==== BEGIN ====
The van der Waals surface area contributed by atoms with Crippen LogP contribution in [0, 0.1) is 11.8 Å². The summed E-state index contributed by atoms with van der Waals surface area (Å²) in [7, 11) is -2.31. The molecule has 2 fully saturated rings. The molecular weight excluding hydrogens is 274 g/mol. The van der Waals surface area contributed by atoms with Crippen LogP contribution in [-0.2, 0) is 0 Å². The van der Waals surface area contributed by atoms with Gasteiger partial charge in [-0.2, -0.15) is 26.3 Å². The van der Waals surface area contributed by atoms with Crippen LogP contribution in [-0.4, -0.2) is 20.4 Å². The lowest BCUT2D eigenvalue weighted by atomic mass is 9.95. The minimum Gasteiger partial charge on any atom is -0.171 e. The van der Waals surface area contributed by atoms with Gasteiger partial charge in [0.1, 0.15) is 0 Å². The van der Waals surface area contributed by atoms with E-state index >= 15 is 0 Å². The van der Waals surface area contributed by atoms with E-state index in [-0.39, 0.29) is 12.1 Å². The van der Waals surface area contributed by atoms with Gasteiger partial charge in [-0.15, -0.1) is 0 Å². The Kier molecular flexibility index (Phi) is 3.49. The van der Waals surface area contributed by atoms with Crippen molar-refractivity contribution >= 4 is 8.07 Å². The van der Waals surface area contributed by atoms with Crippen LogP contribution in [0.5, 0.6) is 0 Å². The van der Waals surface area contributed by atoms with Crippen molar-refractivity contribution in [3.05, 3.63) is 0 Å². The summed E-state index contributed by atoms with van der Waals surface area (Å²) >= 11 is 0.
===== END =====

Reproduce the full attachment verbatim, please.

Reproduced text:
The van der Waals surface area contributed by atoms with Crippen LogP contribution in [0, 0.1) is 11.8 Å². The summed E-state index contributed by atoms with van der Waals surface area (Å²) in [7, 11) is -2.31. The molecule has 2 fully saturated rings. The molecular weight excluding hydrogens is 274 g/mol. The van der Waals surface area contributed by atoms with Crippen LogP contribution in [-0.2, 0) is 0 Å². The van der Waals surface area contributed by atoms with Gasteiger partial charge in [-0.2, -0.15) is 26.3 Å². The van der Waals surface area contributed by atoms with Crippen LogP contribution in [-0.4, -0.2) is 20.4 Å². The lowest BCUT2D eigenvalue weighted by atomic mass is 9.95. The minimum Gasteiger partial charge on any atom is -0.171 e. The van der Waals surface area contributed by atoms with Gasteiger partial charge in [0.1, 0.15) is 0 Å². The van der Waals surface area contributed by atoms with E-state index >= 15 is 0 Å². The van der Waals surface area contributed by atoms with E-state index in [-0.39, 0.29) is 12.1 Å². The van der Waals surface area contributed by atoms with Gasteiger partial charge in [-0.15, -0.1) is 0 Å². The Kier molecular flexibility index (Phi) is 3.49. The van der Waals surface area contributed by atoms with Crippen molar-refractivity contribution >= 4 is 8.07 Å². The van der Waals surface area contributed by atoms with Crippen LogP contribution in [0.5, 0.6) is 0 Å². The van der Waals surface area contributed by atoms with Crippen molar-refractivity contribution in [3.05, 3.63) is 0 Å². The summed E-state index contributed by atoms with van der Waals surface area (Å²) >= 11 is 0.